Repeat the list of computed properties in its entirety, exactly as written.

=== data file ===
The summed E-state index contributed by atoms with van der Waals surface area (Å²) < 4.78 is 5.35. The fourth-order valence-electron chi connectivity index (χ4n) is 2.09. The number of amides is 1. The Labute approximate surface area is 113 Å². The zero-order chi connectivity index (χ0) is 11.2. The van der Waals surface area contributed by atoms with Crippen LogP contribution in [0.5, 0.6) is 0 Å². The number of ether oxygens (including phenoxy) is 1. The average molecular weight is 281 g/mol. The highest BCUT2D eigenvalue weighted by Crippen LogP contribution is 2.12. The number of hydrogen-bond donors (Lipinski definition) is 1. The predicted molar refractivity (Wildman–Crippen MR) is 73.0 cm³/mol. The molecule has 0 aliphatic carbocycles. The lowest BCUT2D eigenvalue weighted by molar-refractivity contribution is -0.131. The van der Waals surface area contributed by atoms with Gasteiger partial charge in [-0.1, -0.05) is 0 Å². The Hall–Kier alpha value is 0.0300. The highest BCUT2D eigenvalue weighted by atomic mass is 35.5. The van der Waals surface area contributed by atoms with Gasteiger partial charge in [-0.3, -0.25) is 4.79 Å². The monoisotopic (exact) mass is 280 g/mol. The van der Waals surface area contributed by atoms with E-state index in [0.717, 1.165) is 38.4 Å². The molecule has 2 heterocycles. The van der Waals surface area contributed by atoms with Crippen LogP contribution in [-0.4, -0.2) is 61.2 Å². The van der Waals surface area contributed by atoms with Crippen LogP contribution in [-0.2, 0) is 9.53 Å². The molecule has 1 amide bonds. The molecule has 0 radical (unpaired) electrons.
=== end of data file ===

The summed E-state index contributed by atoms with van der Waals surface area (Å²) < 4.78 is 5.35. The fourth-order valence-electron chi connectivity index (χ4n) is 2.09. The number of amides is 1. The Labute approximate surface area is 113 Å². The zero-order chi connectivity index (χ0) is 11.2. The van der Waals surface area contributed by atoms with Crippen LogP contribution in [0.5, 0.6) is 0 Å². The number of ether oxygens (including phenoxy) is 1. The average molecular weight is 281 g/mol. The highest BCUT2D eigenvalue weighted by Crippen LogP contribution is 2.12. The number of hydrogen-bond donors (Lipinski definition) is 1. The predicted molar refractivity (Wildman–Crippen MR) is 73.0 cm³/mol. The molecule has 0 aliphatic carbocycles. The lowest BCUT2D eigenvalue weighted by molar-refractivity contribution is -0.131. The van der Waals surface area contributed by atoms with Gasteiger partial charge in [-0.1, -0.05) is 0 Å². The Hall–Kier alpha value is 0.0300. The highest BCUT2D eigenvalue weighted by atomic mass is 35.5. The van der Waals surface area contributed by atoms with Gasteiger partial charge in [-0.3, -0.25) is 4.79 Å². The monoisotopic (exact) mass is 280 g/mol. The van der Waals surface area contributed by atoms with E-state index in [0.717, 1.165) is 38.4 Å². The molecule has 2 heterocycles. The van der Waals surface area contributed by atoms with Crippen LogP contribution in [-0.4, -0.2) is 61.2 Å². The van der Waals surface area contributed by atoms with Crippen LogP contribution in [-0.2, 0) is 9.53 Å². The molecule has 1 amide bonds. The molecule has 0 radical (unpaired) electrons.